Behaviour of an asocial carnivore in a social context: social organisation of Tasmanian devils (Sarcophilus harrisii) at the individual level
thesisposted on 29.03.2022, 02:30 authored by Kelly L. Davis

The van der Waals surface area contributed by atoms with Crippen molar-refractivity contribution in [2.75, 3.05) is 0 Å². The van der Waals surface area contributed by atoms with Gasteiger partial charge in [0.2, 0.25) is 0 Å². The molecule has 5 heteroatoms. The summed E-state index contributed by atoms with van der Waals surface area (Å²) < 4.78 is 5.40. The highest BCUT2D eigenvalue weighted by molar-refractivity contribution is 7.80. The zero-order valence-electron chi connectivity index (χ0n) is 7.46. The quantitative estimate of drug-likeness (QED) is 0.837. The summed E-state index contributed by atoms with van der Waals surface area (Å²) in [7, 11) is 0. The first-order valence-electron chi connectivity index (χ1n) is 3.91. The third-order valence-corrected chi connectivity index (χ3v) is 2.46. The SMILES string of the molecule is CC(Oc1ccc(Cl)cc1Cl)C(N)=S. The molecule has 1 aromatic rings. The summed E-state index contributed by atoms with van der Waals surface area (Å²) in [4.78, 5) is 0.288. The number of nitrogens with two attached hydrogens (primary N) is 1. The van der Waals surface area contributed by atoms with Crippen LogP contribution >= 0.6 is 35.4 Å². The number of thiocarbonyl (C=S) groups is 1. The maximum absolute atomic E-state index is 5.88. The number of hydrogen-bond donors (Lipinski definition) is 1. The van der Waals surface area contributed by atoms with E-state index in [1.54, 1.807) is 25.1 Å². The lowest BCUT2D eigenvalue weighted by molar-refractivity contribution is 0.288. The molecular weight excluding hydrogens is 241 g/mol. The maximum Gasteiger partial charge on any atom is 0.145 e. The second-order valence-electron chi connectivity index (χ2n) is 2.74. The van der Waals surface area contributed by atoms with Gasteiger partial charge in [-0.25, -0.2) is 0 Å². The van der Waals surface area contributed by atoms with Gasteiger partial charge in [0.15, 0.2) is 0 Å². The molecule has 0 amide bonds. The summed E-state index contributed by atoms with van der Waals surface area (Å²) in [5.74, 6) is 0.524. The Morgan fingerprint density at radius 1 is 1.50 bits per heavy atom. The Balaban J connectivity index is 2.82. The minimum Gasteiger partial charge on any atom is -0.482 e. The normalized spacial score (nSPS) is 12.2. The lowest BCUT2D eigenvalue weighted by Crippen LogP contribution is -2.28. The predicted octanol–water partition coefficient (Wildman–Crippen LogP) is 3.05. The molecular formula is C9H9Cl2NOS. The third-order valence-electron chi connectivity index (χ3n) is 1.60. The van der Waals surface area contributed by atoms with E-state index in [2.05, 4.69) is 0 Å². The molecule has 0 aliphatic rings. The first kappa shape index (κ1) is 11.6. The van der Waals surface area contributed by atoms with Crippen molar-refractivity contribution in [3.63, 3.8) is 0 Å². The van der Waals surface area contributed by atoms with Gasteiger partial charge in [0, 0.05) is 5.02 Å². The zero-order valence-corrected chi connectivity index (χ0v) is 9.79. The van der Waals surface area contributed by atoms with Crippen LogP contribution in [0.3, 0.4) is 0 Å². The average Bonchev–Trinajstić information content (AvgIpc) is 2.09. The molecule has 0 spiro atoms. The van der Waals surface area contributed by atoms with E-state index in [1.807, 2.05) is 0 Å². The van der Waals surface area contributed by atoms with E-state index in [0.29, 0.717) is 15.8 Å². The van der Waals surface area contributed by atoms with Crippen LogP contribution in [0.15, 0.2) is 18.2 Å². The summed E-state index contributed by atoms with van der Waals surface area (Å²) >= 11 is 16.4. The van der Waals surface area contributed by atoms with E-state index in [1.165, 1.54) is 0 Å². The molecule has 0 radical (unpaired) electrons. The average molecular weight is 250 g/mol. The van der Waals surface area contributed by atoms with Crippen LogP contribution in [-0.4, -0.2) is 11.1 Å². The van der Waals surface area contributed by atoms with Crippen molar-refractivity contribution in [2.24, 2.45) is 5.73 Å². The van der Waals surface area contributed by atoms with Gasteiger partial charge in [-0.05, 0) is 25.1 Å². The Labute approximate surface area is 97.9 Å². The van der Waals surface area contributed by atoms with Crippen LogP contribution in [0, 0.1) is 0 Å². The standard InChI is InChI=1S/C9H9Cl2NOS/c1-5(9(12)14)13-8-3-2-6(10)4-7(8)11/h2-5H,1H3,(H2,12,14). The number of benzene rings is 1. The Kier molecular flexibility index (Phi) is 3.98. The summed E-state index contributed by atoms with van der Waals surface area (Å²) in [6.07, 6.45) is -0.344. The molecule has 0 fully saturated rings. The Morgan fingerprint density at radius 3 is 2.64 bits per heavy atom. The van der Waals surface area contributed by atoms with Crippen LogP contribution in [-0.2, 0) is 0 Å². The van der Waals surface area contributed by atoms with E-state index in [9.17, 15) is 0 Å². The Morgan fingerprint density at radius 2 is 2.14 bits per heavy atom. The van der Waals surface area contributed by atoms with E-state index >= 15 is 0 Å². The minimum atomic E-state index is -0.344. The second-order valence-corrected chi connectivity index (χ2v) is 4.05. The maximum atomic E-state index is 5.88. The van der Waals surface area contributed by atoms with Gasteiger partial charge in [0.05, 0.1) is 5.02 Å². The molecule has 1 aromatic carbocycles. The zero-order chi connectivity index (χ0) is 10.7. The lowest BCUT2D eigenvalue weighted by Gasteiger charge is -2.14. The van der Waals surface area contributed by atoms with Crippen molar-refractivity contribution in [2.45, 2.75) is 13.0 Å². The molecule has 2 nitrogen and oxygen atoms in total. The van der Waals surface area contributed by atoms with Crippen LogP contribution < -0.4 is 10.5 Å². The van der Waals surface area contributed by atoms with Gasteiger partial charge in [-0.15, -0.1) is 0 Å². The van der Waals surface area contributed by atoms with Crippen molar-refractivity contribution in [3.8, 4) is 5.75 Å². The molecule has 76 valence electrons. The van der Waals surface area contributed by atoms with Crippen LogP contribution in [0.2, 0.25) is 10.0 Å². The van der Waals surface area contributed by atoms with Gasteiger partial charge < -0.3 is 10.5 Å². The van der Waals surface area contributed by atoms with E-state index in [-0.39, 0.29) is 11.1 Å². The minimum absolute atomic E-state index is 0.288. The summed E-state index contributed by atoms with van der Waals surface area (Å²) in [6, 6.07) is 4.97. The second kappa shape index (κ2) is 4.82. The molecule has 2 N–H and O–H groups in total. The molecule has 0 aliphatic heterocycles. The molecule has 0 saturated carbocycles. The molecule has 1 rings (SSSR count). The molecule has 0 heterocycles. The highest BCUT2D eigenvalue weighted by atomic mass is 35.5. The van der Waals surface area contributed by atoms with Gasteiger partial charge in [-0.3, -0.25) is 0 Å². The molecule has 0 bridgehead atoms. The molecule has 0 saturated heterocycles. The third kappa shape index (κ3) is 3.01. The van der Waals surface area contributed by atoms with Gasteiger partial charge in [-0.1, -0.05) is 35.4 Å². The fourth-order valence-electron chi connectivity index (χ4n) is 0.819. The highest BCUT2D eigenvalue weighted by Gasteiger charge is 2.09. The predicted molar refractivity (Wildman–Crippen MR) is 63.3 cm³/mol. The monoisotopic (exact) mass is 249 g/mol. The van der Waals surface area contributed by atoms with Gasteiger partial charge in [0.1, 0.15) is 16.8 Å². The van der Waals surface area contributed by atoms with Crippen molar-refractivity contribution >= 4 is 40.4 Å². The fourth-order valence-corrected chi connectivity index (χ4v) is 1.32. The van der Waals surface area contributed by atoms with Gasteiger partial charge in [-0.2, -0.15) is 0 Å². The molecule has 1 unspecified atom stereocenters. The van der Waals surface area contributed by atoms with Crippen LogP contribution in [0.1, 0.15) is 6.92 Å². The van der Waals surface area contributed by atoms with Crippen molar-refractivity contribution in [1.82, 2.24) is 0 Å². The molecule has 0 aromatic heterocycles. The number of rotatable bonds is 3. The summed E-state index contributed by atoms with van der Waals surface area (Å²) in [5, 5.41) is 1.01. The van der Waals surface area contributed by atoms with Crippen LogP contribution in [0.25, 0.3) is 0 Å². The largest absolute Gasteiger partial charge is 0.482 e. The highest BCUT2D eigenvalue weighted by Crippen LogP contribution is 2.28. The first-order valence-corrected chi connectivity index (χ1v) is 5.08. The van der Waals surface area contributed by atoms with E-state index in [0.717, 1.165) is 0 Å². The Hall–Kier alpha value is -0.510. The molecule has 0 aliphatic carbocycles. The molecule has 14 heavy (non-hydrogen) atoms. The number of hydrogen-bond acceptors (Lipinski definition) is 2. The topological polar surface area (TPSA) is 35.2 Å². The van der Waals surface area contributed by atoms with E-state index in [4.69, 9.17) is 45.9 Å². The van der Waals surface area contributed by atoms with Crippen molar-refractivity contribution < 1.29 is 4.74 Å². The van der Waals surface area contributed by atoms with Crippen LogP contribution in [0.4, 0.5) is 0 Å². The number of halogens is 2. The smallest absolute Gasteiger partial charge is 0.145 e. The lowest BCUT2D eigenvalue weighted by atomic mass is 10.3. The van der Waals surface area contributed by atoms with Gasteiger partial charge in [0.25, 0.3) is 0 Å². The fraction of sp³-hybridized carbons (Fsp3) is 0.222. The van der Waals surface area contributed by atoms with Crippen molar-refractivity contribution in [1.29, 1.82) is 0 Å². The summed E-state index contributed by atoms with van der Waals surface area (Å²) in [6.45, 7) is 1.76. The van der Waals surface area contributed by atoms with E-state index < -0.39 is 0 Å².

The Tasmanian devils (Sarcophilus harrisii) is currently listed as endangered due to Devil Facial Tumour Disease (DFTD). Attempts to save the Tasmanian devil from extinction include the establishment of a captive insurance population, with many individuals housed in managed environmental enclosures (MEEs). These enclosures are intended to closely resemble natural conditions for the devil, and aim to preserve natural behaviours within the captive population. To investigate if stable dominance hierarchies exist among devils in MEEs, 70 group-feeding events were audio-video recorded across six reproductive enclosures at Devil Ark (Barrington Tops, NSW) over a 4-month period (April - July 2014). Interactions between a devil approaching food and devils already feeding were analysed according to three possible outcomes: failure, displacement and mutual tolerance. Based on these outcomes, dominance scale scores (BBS method) were calculated for the devils in each enclosure for each month. Results revealed that none of the enclosures exhibited stable dominance hierarchies. However, life history traits of the devils, and time spent feeding did influence contest outcomes, with similar trends having been observed in wild devil populations. The results presented here, when compared with wild observations, reflect positively on the captive environment at Devil Ark both in recreating wild conditions and conserving natural behaviours.